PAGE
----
2. MapReduce

The MapReduce framework has been introduced by Google [13] in order to allow a distributed processing over a server cluster. Despite the traditional distributed processing framework, where the data are pushed to the nodes that belong to the cluster, which are responsible for the processing, in the MapReduce system the approach is different [10]. In this case, the data are distributed among the nodes and the tasks are pushed to the particular node that stores the data. The MapReduce framework is made up of two steps: Map and Reduce, and the whole framework is based on the concept of key, value pair [14]. The Map function, known also as mapper, receives as input and produces a list of pairs as output:Since the key emitted from the mapper could not be unique, the Reduce function, called reducer, groups the values altogether for each unique key:Depending on the implementation of the MapReduce framework, the reducer could also produce multiple key, value pairs as output. There are many advantages in using the MapReduce framework related to both data storing and processing aspects. Indeed, the file system blocks are duplicated across the nodes, ensuring in this way a great tolerance in case of node failure. Furthermore, the framework manages the block in order to minimize the traffic of network data. Regarding performances, the framework assigns the task to the nodes that are not busy, balancing in this way the load among the nodes. Finally, the framework is scalable and the number of nodes in the cluster depends only on the specific case of use. In the context of image retrieval, the MapReduce framework could be employed principally in two ways: single image processing [15, 16] or image collections processing [5]. Although it is even possible to combine these two approaches, in the proposed architecture the second approach has been adopted.

3. Technologies

The proposed system is based mainly on two technologies, Hadoop and Spark, which are described in this section. Although these technologies are based on the MapReduce framework, for many aspects they are very different and both of them are used in the proposed system. In order to take advantage of their potentialities, these two technologies are used in different parts of the system. Hadoop and Spark are described in Sections 3.1 and 3.2, respectively.

3.1. Apache: Hadoop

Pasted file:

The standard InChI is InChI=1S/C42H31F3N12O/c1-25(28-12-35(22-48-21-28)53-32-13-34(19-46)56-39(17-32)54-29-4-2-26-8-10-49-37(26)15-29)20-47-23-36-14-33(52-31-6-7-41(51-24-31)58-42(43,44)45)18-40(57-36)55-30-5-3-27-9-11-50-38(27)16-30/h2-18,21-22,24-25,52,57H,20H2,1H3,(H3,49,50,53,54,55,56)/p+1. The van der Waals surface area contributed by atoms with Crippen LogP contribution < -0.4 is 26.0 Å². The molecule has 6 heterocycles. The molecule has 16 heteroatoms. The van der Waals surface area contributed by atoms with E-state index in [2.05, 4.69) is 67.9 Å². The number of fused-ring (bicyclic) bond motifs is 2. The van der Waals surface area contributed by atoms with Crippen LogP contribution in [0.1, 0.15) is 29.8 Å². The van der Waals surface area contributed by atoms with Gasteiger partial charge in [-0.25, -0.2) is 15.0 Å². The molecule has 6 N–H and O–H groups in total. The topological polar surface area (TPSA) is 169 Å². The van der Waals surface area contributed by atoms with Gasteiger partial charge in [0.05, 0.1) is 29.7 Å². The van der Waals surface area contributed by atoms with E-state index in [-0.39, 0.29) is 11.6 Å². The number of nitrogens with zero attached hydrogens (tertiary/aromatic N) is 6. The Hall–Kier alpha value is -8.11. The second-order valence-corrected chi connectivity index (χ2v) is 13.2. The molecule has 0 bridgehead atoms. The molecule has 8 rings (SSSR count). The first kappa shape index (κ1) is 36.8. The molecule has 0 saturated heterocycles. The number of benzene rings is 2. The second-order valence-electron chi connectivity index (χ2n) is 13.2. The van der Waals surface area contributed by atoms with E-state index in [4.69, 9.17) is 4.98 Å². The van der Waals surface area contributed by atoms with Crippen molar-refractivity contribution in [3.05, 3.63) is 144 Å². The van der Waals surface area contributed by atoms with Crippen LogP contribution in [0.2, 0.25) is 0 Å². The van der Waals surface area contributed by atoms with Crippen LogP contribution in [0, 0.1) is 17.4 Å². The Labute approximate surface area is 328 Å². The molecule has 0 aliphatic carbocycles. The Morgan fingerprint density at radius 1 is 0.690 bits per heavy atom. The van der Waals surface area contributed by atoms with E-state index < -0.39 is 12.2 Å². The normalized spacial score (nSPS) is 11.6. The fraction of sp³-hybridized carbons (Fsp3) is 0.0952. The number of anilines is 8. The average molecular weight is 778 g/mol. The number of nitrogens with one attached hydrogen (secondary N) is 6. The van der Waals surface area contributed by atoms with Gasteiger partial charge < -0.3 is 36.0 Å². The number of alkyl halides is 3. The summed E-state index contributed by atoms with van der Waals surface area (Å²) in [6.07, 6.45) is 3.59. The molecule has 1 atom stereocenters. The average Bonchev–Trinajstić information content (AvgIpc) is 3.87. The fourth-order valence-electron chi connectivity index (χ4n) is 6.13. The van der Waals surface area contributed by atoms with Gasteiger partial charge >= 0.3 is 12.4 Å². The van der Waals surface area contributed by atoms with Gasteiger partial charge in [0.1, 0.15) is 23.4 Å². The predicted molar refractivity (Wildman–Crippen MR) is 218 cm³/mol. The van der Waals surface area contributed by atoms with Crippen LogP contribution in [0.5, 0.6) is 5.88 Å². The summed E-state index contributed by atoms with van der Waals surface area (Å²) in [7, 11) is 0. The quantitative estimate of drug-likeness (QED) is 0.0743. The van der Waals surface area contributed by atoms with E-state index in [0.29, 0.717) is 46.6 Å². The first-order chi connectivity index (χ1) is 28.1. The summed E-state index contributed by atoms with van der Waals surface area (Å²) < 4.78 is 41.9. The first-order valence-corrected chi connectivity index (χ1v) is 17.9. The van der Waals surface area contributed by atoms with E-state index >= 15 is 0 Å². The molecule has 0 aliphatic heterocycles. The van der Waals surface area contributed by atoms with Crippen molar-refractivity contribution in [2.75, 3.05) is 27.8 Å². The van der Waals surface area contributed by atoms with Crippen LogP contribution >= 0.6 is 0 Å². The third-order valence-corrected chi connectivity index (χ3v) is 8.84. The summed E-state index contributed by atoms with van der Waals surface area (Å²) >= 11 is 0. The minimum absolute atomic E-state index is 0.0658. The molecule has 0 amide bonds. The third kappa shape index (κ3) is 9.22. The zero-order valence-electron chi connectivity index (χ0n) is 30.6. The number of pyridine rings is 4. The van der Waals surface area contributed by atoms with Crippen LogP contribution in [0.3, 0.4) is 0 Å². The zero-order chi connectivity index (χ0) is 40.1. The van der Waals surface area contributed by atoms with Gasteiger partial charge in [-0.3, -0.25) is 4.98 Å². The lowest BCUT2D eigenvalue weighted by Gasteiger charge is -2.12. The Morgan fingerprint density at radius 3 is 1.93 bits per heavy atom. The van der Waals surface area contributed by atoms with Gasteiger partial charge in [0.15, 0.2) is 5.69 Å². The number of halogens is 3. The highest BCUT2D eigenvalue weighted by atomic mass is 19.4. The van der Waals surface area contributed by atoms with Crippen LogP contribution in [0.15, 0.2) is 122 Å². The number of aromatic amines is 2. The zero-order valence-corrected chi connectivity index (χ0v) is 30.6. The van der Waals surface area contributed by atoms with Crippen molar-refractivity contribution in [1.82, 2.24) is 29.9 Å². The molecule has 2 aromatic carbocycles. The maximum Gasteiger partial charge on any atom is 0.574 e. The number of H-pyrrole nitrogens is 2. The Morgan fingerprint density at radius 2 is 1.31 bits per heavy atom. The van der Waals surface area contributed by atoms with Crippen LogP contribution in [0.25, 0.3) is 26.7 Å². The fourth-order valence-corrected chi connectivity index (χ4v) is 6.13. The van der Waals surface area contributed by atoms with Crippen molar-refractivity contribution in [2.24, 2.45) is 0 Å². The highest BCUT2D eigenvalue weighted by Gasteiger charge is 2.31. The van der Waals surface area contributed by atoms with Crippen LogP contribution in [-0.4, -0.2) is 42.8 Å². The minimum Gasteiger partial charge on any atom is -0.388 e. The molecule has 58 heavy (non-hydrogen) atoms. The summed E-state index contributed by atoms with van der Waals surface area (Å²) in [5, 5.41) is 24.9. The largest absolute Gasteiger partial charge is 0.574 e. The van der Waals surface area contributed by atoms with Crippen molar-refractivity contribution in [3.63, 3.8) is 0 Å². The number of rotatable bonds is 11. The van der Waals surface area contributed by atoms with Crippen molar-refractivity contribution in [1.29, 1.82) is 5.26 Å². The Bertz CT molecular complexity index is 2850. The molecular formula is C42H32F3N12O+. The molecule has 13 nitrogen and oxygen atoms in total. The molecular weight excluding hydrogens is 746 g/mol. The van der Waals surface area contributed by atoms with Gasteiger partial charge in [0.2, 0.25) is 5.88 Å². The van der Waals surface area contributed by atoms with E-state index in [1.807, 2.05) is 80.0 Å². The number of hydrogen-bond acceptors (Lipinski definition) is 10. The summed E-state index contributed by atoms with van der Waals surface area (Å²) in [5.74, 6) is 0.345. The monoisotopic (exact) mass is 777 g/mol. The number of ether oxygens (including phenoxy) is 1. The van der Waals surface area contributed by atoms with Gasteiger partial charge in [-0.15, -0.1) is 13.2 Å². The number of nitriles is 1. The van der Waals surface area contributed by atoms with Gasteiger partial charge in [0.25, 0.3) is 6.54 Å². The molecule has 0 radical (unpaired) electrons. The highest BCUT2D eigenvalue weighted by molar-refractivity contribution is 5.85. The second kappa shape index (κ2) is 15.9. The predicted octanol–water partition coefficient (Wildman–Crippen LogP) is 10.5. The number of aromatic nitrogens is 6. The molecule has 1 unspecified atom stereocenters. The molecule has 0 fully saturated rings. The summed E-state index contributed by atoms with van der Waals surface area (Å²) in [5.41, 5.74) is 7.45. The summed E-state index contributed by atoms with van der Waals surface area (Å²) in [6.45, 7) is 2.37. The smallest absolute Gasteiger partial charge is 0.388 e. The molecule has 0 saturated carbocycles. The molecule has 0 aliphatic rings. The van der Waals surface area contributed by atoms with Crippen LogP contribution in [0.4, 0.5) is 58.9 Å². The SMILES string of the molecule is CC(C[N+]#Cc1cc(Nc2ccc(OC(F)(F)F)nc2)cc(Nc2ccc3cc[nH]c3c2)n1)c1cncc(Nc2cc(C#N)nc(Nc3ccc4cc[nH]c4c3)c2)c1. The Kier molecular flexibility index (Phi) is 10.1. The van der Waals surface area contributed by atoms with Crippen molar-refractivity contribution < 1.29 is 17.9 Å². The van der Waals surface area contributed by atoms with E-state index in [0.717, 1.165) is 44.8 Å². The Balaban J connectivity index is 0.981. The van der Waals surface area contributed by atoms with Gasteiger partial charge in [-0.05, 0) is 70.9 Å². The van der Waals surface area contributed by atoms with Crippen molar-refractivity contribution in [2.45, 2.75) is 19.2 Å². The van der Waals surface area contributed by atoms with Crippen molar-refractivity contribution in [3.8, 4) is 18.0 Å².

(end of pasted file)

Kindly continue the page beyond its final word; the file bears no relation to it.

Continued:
Hadoop, developed by the Apache Software Foundation, is an open source framework created by Doug Cutting and Mike Cafarella in 2005 [18]. Its aim is to make available a framework for distributed storage and for distributed processing. The main modules that made up the Hadoop framework are as follows:(1)Hadoop Common: this module contains the libraries and the utilities.(2)Hadoop Distributed File System (HDFS): originally it was the Google File System. This module is a distributed file system used as distributed storage for the data; furthermore, it provides an access to the data with high throughput.(3)Hadoop YARN (MRv2): this module is responsible for the job scheduling and for managing the cluster resources.(4)Hadoop MapReduce: originally Google’s MapReduce, this module is a system, based on YARN, for the parallel processing of the data. There are many projects related to Hadoop, such as Mahout, Hive, Hbase, and Spark. One of the main aspects that characterize Hadoop is that the HDFS has a high fault-tolerance to the hardware failure. Indeed, it is able to automatically handle and resolve these events. Furthermore, HDFS is able, by the interaction among the nodes belonging to the cluster, to manage the data, for instance, to rebalance them [19, 20]. The processing of the data stored on the HDFS is performed by the MapReduce framework. Although Hadoop is written principally in Java and C languages, it is accessible by many other programming languages. The MapReduce framework allows splitting on the nodes belonging to the cluster the tasks that have to be completed. The main drawback of Hadoop is the lack of performing efficiently real-time tasks. However, this is not an important limitation because for these specific aspects other technologies could be employed.